I’m honestly embarrassed to admit that I bought this book.
I haven’t finished reading it. So maybe there’s some useful information in there somewhere. But I find self-help books to a pimple on the ass of the literary world.
I’m sure the author thinks that this is some philosophical commentary and not self-help. But really it’s just some bourgeois armchair philosophizing, which is how stoicism often comes across to me.
While I don’t consider myself a leftist (all political and religious ideologies require a healthy dose of skepticism) I do agree that there is a large portion of our lives that we have no control over. Even our preferences are largely predetermined by external circumstances. Free will is often recognizing this which then leads to angst, anxiety, and even suffering.
Following this line of reasoning, one might conclude that stoicism would help alleviate that pain. And it actually might to a certain degree. My primary beef with stoicism, and it’s current usage in the zeitgeist and world of self-help, is that it could actually contribute to one’s own delusion by masking real and justified emotional responses to very REAL problems.
It’s kinda akin to Jordan Peterson’s advice to “clean your room.” That’s basically “rearranging the deck chairs on the Titanic”…and that idiom is the thrust behind self-help books.
I dunno, this is probably just a pedantic problem that I’ve created in my head. But if you’re in need of Axial-Age sage advice, I’ve personally found Buddhism…stripped of its spiritual and religious elements…to be far more useful as it teaches abstract thinking and encourages you to accept that the only constant in the universe is change.
The post-Socratics get a bad rap for being not nearly as good as Socrates, Plato, and Aristotle.
Stoicism in particular has been much maligned over the last few years. It reentered the public consciousness recently, which irked some in the philosophical community. I guess in our post-Enlightenment era, there’s a resistance to schools of thought that seemingly promote individuals to rise above their political realities. This makes sense to a certain extent, especially given our reality after the Great Recession. However, this in turn irks me because the intellectual community is unwilling to divorce the bad from the good in these philosophies, but they’ll gladly do so for Plato and Aristotle (and as I mentioned in an earlier post, for Marx).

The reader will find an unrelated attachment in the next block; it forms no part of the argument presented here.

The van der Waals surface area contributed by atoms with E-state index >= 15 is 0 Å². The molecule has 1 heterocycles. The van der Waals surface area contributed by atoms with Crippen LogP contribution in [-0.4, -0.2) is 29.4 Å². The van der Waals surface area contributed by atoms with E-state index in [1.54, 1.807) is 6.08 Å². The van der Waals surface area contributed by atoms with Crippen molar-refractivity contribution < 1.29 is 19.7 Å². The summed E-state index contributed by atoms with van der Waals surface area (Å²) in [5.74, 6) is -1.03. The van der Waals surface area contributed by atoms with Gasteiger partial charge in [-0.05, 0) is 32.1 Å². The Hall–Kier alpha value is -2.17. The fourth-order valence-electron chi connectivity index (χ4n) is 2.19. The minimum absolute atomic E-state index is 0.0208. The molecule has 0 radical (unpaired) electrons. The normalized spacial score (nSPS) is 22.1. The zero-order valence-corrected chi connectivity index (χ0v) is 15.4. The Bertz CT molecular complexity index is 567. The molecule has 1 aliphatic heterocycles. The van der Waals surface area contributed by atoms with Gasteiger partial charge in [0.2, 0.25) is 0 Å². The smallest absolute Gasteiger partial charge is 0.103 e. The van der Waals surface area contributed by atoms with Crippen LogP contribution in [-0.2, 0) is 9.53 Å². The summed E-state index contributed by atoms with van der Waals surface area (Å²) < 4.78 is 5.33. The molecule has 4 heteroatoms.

Many claim to find stoicism to be too rigid in its determinism, which in turn means we should almost remain passive or unattached to the obstacles we find in our daily lives. But that’s an over simplistic reading, in my view. To be honest, I don’t know if this was the intention of noted stoic thinkers like Epictetus, Seneca, and Marcus Aurelius, but I think we can infer from them that we have to exercise our best judgments and restraint to remain above the madness in everyday life. If we fail to do so, then we are no better than that madness. Through logic and reasoning, we actually find our free will, then subsequently, our happiness. Through this interpretation, Stoicism actually isn’t deterministic at all (though this might run contrary to actual Stoic metaphysics. I don’t know 🤷♂️).
I understand why Stoicism would have had detractors in its heyday as it seemed to have caught on with the Roman elite, who had the security to explore such lofty idealism while the proles weren’t afforded that luxury. But that seems like a lazy, bad faith criticism of it today, which comes across like an attempt to deflect personal responsibility and agency (especially given that proletarian-centered philosophies like Marxism is way more complicated, lofty, and at times hypocritical).
But I’ve always been more partial to Cynicism. Not that I condone it, it’s just way more in-your-face. It’s impossible to be a Cynic today (you’d be arrested for a being a public nuisance), but it does ask you to question common sense. Diogenes of Sinope was its most prominent thinker. He apparently jacked off and relieved himself in public, gave no shit about social status, and extolled the virtues of what amounted to homelessness. I agree with the leftist critics of Diogenes’ form of Cynicism in that his fetishism of poverty undermines how dehumanizing it actually is. But the real reason why I think Cynicism is unpalatable to modern thinking is it’s rejection of material wealth and its promotion of “cosmopolitanism”. While I find the Cynicism of Diogenes to be somewhat individualistic, his form of individualism runs completely contrary to its modern form.
While I wouldn’t call Cynicism’s version of cosmopolitanism to be sophisticated, it was rather forward thinking in its rejection of “imagined communities” (see Benedict Anderson). Diogenes allegedly called himself a “citizen of the world”, this coming at a time when the city state dominated political thinking. Cosmopolitanism is widely rejected by ideologies across the spectrum, from Nazi’s, traditional conservatism, and even Marxism (depending on your interpretation), despite its inevitability.
So I don’t know, maybe I’m asking you to reassess these schools of thought because they piss off the right people.